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Every Friday, I post a small insight into running Curio City and/or Blue Hills Editorial Services. My most recent posts are directly below. You can also start with the first post, or use the subject labels to the right to home in on particular topics. Feel free to comment on anything that interests you.
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Friday, June 12, 2009

The QuickBooks Crisis

I reluctantly decided to install the seemingly unnecessary copy of QuickBooks Pro 2009 that I was tricked into buying. When I opened the package I learned that the minimum supported CPU is a Pentium 4 at 2 GHz (a tidbit that I really ought to have noticed when I was researching the software, but never mind). I have a Pentium 4 at 1.86 GHZ. Ordinarily I would figure that 1.86 is close enough to 2.0 to squeak by, but QB is a notorious resource pig. Suppose I go through the install and then find that I can’t run the program at all, or that it slows my computer to uselessness? Some of the reviews warn that one cannot revert to 2006 if the QB 2009 install goes badly. Inserting that install disk is an irreversible act that I dare not risk.

So it seems that I have two choices. I can set aside the $100 program that I bought and continue running my unsupported version until something else compels me to buy a new machine. Or I can lay out $900 for a new laptop now. Do I really need a new computer?

On one hand, it has been four years. As an internet business I do need to keep up with the tech curve. Even if my Inspiron isn’t obsolete yet, it is getting there. I do have a technology budget that probably would have gone mostly for SEO or website upgrades, had I spent it at all. And yesterday I found a sweet deal on a Dell Vostro that, with a couple of upgrades to make it acceptable for gaming, would cost just under $900 delivered. Compared to the $1258 that I paid for my old Inspiron, that's a bargain.

OTOH, spending $900 on a new machine so that I can run a $100 piece of bloatware is ridiculous. The outlay would come directly off my bottom line and reduce my year-end bonus, so even though it's coming out of Kraken Enterprises's pocket, I ultimately end up paying for it personally (although with untaxed dollars, I think). The Inspiron still works fine for everything except QB, and migrating to new hardware would entail recreating or porting over four years worth of settings and customized programs. The new machine comes with a Windows XP downgrade, but that might just be a runtime environment within Vista – might I have to “upgrade” such hoary mainstays as MS Office 2000? Once I install QB 2009 on a new machine, how tricky would it be to import and convert my QB 2006 company file from the old machine? Might I end up right where I started, with an unusable copy of QB 2009?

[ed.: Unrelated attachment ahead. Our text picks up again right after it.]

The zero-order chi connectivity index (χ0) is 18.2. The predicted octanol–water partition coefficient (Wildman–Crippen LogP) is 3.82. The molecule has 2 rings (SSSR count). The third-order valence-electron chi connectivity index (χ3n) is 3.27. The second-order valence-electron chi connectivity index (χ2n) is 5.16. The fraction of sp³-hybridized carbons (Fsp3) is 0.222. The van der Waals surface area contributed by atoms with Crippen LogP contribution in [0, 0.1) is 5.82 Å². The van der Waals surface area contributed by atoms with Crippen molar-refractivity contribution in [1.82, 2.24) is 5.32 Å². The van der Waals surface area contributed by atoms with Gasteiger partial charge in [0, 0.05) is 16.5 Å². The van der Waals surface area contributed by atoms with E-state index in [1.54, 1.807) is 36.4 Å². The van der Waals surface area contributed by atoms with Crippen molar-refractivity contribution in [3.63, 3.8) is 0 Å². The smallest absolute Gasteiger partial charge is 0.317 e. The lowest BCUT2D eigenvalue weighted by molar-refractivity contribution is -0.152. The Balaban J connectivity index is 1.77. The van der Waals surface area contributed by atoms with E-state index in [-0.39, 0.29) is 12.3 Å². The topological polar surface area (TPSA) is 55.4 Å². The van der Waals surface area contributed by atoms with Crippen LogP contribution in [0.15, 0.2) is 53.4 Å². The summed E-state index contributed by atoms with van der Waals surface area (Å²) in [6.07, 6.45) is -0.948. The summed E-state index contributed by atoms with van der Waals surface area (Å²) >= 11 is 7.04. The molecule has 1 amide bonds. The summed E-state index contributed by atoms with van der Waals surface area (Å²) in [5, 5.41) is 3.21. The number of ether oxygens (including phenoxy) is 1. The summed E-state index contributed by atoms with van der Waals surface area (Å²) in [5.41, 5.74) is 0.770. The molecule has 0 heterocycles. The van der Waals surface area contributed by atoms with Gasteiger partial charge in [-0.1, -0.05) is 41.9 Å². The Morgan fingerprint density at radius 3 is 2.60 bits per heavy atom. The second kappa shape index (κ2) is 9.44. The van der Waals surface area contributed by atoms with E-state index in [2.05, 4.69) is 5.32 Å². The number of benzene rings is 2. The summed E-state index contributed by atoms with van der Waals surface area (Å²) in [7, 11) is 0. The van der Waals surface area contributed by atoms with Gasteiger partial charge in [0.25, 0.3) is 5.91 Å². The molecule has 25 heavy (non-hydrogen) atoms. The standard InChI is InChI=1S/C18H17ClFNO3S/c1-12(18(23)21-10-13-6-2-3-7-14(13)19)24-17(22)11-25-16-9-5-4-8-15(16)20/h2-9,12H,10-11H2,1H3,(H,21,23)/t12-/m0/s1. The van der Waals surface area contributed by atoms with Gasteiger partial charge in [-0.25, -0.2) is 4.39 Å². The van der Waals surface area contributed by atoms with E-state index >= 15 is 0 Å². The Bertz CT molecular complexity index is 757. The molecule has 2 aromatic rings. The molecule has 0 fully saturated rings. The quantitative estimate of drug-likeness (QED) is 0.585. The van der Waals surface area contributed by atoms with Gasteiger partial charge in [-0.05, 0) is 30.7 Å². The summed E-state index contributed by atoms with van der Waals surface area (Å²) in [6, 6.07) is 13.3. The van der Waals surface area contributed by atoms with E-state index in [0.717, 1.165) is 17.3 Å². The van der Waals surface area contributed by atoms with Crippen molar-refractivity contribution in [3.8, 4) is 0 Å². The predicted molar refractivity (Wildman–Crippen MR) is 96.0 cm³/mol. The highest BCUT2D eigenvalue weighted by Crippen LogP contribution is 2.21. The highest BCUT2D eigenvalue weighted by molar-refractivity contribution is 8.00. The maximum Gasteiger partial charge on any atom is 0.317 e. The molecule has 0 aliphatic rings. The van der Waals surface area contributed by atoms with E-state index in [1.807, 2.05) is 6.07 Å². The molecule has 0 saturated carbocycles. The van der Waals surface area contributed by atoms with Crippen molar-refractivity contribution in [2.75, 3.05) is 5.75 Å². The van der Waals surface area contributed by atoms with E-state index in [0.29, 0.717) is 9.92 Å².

Crap. I don’t know what to do. That Vostro deal expires today and I am unlikely to find a better value without considerable shopping. One way or the other, it looks like my hand will be forced again, and within the next few hours.


A nice little sales surge late last week finally convinced me to place the full $1,300 cap reorder to get the best pricing and maintain my margin. So much for reducing inventory; my OTB is back in the red, and I still have orders wishlisted. And, as you might expect, sales quickly died again as soon as I placed that big honking order. It looks like Fathers Day is going to be a big disappointment this year.

May's national retail sales actually increased over last year, but that was entirely in automobile and gasoline sales. Real retail sales shrank again. That's some cold comfort for my own lackluster May.


Constant Contact's benchmarks for retailer mailings are 8.0% bounce rate (bad addresses or blocked), 17.9% open rate, and 3.2% click rate. The corresponding numbers from my last mailing are 0.7% bounce, 32% open, and 32.2% clicks. So I guess my results are actually a lot better than I had thought. It’s been over a year since I last purged my list of non-responsive addresses…I could drive my percentages much higher if I did that again. Of course, that wouldn’t change the number of clicks that convert to sales, which is all that matters.

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